Wednesday, November 14, 2012

NaNoWriMo Day 14

Mackey checked his watch at 11:08 and, just as he predicted, the apparation of the woman made no appearance. The men sat in silence on the couch. Morgan stayed silent as well, staying on the bed, as far as Mackey could tell. The electronic equipment whirred, recording. The EMP meter remained silent. The moment was as anticlimactic as Mackey feared.

Mackey stood and went to the wall and turned on the light. He turned to the men. "I'm guessing you won't find shit," he said. But when he looked to Morgan on the bed, she was gone, having slipped, still sitting on the floor, eyes cast to the far wall, vacant, seemingly unaware of her surroundings. Mackey stepped towards her, but then Jayson moved into action.

"Are you all right?" Jayson asked, placing a hand on her shoulder. The contact seemed to awaken her from a riveting daydream.

"Oooh, delicious," Morgan moaned, and then broke out into a wide grin.

"What happened?" Jayson asked.

"It was like... how do you put it... I was HER for a moment, or something," she said. "I felt the presence of an alien force, and then it disappeared, replaced by a feeling of familiarity, but in a totally different surrounding where I knew all the details of a new life."

"Do you remember any of it?"

"No. That's the frustrating thing. It had all the fleeting all-encompassing nature of a vivid dream," Morgan said. "I'm left with an impression, to be sure, one of domesticity, of living in the country, of a quainter, quieter age, and an aching longing and loneliness. But no details.

"Haunting... haunting, indeed," she said.

She rose to her feet and swept at her legs as if to clear away some psychic debris of the experience.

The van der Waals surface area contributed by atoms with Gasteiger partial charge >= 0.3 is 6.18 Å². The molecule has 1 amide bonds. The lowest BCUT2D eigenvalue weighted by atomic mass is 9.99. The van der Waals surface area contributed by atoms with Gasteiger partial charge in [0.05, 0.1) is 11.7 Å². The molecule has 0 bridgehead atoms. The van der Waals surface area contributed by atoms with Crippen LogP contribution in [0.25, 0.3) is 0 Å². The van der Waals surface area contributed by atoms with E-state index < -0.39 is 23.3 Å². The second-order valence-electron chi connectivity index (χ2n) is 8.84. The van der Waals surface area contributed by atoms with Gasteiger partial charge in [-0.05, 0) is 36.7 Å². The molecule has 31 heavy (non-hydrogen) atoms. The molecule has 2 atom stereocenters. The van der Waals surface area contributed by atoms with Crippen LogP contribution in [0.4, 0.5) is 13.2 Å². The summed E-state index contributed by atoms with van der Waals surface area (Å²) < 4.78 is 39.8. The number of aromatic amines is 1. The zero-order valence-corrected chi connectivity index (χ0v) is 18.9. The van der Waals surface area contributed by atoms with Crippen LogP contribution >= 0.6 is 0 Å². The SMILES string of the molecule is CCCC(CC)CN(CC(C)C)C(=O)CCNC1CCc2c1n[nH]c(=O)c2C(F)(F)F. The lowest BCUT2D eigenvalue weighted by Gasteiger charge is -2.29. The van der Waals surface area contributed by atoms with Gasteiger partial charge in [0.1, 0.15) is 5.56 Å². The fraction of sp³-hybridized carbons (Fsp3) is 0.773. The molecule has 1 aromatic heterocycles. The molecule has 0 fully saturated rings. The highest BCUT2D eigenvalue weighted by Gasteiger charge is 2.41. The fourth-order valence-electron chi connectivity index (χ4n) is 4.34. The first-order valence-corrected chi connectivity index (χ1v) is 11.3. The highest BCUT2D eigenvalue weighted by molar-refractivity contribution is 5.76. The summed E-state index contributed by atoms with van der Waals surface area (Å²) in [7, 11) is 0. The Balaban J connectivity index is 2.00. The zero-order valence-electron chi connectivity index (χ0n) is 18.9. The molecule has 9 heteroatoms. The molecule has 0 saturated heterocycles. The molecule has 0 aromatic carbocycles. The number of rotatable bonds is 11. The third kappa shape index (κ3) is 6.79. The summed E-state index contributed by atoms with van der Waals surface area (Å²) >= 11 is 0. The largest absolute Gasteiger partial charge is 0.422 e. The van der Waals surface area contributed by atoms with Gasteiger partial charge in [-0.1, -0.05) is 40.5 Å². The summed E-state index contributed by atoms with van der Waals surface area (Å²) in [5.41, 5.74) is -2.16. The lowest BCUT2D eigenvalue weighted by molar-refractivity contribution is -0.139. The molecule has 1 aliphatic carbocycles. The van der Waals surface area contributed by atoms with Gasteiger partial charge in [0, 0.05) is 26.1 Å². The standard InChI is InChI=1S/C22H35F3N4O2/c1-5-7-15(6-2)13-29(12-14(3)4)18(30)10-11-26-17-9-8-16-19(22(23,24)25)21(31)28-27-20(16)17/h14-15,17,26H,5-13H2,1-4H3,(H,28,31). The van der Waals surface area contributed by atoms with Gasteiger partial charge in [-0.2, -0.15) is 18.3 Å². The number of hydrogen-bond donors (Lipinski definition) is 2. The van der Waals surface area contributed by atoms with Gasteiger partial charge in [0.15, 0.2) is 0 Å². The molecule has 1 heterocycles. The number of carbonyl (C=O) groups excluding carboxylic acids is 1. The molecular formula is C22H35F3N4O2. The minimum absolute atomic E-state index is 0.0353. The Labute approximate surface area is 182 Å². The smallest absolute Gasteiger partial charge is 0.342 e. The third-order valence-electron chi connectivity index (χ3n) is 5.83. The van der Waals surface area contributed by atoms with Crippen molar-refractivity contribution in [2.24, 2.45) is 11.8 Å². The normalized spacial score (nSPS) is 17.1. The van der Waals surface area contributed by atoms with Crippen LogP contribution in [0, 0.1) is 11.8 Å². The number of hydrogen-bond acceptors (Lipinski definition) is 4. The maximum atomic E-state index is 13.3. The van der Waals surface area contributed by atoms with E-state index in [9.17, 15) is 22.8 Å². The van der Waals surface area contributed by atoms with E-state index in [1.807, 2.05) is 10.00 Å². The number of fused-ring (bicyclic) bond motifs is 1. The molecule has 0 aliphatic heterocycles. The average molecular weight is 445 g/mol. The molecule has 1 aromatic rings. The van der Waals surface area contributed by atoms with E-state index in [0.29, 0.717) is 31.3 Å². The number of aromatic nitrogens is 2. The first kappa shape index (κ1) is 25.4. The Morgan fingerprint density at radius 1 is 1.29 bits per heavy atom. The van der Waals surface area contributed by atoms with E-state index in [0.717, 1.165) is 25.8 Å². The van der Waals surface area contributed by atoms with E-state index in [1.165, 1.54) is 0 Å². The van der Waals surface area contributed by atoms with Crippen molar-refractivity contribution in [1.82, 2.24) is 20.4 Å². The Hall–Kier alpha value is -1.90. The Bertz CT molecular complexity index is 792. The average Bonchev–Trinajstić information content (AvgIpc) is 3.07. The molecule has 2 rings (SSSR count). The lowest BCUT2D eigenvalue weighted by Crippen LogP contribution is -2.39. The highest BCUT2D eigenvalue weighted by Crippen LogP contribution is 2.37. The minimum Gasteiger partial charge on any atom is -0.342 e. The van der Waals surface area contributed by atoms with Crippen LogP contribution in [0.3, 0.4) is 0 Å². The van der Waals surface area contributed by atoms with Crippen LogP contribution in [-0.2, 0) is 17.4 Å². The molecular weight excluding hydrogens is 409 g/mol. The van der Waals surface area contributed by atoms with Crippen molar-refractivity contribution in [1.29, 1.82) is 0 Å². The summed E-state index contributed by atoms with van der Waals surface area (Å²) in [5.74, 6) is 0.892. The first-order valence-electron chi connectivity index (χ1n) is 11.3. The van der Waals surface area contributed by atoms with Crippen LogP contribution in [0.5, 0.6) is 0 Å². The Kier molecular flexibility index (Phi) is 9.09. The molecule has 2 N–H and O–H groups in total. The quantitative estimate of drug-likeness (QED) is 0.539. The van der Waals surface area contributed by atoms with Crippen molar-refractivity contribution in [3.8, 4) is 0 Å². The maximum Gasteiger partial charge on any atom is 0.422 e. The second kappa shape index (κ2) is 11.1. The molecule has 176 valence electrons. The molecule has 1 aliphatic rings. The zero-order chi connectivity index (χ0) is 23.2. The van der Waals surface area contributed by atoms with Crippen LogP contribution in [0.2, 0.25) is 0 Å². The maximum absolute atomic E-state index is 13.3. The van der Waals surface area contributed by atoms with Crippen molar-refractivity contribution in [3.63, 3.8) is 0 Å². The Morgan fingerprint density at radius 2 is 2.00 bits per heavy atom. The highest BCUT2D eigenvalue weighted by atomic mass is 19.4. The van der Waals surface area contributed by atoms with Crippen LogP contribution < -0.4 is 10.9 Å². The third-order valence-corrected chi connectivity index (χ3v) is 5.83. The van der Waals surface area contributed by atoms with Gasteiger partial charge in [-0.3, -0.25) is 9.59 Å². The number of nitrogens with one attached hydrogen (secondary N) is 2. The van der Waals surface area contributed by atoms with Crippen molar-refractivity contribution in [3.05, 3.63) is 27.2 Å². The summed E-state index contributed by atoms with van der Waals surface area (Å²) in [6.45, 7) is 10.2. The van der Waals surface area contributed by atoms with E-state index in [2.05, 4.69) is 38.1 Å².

Mackey seemed pleased. Though no vision appeared, he seemed validated that the apparition was real.

"So, is this place haunted, or what? Is she real?" Mackey asked.

"There are definitely some paranormal energies floating around this place. We will have to analyze the data from our instruments, but there's, yes, to be sure, we've got a bona fide otherworldy presence here," Morgan said.

"I still can't figure out why she only appears to me." Mackey said.

"Do you have any other psychic gifts?" Morgan asked. "Do you experience moments of deja vu often?"


"Do you experience moments of having lived or seen something before it happens? It's also called clairvoyance."

Mackey shook his head, frowning. "No. I'm just a normal, boring guy. None of this stuff makes sense to me. But I kind of like it."

"What do you like about it?" Morgan asked.

"I don't know. And this may sound corny. Maybe not to you, I guess. But I just get a good vibe from this ghost or whatever you want to call it." Mackey said.

Morgan grasped Mackey by the hands. He recoiled an instant from the unfamiliar intimacy of the gesture, but held her gaze as she stared intently into his eyes. She was so close Mackey could smell the detergent in her hair. It smelled sweet and minty.

"You are not corny," Morgan said. "Consider your vision a wonderful gift. Use it wisely. Consider yourself blessed to have this rare contact with another world, another time."

Mackey didn't know what to say. Morgan released her grip, but kept her eyes locked with Mackey's a moment longer. Then the spell between them was broken. The gear was broken down and the ghost hunters clattered down the stairs and out the door.